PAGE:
Behind periodic amplitude or phase objects, the object transmittance is repeated at the so-called Talbot distances. In these planes perpendicular to the propagation direction, Talbot self-images are formed. In the case of plane wave illumination, the distances between the self-images are equally spaced. A periodic pattern called optical carpet or Talbot carpet is formed along the propagation direction. We show theoretically how the presence of spherical particles (10 to 100 μm in diameter) behind gratings of 20 and 50 μm period affects the formation of Talbot carpets and Talbot self-images at 633 nm illumination wavelength. The scattering of the particles is modeled by the Fresnel diffraction of its geometrical shadow. We analytically calculate the interference of the diffraction orders of rectangular and sinusoidal amplitude gratings disturbed by the presence of particles. To verify our model, we present measurements of Talbot carpets perturbed with both opaque disks and transparent spheres, and discuss the effects for various size parameters. We present an approach to simulate the movement of particles within the Talbot pattern in real time. We simulate and measure axial and lateral particle movements within a probe volume and evaluate the effect on the signal formation in a Talbot interferometric setup. We evaluate the best system parameters in terms of grating period and particle-detector-distance for a prospective measuring setup to determine characteristics of flowing suspensions, such as particle volume concentration or particle size distribution.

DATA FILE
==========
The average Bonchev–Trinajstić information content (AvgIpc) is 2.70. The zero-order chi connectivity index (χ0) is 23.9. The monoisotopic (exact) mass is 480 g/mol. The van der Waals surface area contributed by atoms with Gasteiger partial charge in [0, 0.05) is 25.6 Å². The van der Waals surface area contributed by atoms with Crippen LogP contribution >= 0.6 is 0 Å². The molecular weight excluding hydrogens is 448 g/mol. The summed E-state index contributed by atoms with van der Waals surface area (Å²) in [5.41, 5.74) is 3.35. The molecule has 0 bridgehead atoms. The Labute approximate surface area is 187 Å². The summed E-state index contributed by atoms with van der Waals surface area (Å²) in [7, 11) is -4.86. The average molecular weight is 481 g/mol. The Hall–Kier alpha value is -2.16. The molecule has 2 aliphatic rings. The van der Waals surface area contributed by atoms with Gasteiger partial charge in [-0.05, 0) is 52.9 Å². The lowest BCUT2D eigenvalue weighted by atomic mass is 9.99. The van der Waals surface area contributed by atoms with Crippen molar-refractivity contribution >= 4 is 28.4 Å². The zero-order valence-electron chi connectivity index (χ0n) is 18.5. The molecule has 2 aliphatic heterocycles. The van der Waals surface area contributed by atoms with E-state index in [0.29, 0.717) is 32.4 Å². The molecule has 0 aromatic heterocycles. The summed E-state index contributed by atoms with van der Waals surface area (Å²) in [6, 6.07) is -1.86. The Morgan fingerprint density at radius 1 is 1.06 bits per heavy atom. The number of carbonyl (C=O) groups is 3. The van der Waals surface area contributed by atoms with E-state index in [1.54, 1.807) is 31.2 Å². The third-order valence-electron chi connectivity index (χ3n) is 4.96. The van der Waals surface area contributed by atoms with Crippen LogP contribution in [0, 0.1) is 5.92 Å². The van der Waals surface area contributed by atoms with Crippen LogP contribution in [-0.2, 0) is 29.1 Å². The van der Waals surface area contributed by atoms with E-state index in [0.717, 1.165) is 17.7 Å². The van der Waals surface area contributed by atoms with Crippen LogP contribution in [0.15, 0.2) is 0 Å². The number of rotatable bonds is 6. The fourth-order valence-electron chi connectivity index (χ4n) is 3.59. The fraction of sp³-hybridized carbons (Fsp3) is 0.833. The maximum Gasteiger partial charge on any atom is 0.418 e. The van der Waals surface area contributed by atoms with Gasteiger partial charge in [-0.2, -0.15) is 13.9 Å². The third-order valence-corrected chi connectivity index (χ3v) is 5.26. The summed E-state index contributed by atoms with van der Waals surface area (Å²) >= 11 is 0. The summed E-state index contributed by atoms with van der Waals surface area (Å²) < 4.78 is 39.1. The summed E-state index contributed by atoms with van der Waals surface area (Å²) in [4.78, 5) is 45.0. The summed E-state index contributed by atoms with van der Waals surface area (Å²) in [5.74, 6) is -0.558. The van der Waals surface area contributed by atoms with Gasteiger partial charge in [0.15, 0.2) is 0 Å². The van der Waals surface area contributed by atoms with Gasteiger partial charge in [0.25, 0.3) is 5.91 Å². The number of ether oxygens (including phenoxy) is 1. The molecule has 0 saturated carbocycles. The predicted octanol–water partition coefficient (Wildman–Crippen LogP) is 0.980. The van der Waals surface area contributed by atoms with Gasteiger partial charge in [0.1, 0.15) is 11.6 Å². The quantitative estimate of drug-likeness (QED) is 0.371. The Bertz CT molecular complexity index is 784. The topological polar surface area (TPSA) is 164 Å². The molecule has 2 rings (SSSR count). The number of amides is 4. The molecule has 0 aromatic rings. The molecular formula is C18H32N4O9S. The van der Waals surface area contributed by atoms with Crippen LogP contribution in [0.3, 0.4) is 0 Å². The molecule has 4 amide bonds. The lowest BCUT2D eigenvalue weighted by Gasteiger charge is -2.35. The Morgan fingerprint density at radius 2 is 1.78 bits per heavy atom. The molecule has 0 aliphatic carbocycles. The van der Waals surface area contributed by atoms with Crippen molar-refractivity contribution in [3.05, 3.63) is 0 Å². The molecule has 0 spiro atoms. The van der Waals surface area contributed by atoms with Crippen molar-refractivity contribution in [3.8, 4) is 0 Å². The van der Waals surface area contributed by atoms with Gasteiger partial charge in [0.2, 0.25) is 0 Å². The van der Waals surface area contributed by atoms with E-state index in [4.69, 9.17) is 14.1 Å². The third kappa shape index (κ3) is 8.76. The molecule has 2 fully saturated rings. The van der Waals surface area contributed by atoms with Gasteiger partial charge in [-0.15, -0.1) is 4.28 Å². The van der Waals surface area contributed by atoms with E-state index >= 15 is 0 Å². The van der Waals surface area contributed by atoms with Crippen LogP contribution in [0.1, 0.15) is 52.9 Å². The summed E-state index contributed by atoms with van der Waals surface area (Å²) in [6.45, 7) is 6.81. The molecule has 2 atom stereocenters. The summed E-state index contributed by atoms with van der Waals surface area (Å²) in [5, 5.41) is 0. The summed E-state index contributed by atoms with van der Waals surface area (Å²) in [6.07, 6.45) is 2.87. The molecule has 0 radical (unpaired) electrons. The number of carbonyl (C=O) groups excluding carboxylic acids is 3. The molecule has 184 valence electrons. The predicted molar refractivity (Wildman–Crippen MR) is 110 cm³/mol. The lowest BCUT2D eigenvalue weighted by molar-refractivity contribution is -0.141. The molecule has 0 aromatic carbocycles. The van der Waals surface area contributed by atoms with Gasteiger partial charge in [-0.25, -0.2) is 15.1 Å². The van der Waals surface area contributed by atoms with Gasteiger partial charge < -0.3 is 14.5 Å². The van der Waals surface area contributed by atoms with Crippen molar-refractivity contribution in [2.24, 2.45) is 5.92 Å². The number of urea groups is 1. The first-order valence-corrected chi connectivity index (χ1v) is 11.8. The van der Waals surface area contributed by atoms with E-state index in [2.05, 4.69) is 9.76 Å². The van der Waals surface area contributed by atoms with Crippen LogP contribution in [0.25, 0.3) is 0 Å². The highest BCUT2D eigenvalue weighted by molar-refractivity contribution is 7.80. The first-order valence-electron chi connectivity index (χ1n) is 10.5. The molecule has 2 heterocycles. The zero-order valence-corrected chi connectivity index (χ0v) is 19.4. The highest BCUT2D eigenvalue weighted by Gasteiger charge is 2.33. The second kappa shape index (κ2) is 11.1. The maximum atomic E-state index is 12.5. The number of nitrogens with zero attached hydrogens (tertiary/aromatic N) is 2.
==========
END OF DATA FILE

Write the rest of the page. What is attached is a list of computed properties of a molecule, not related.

© 2012 Optical Society of AmericaPDF Article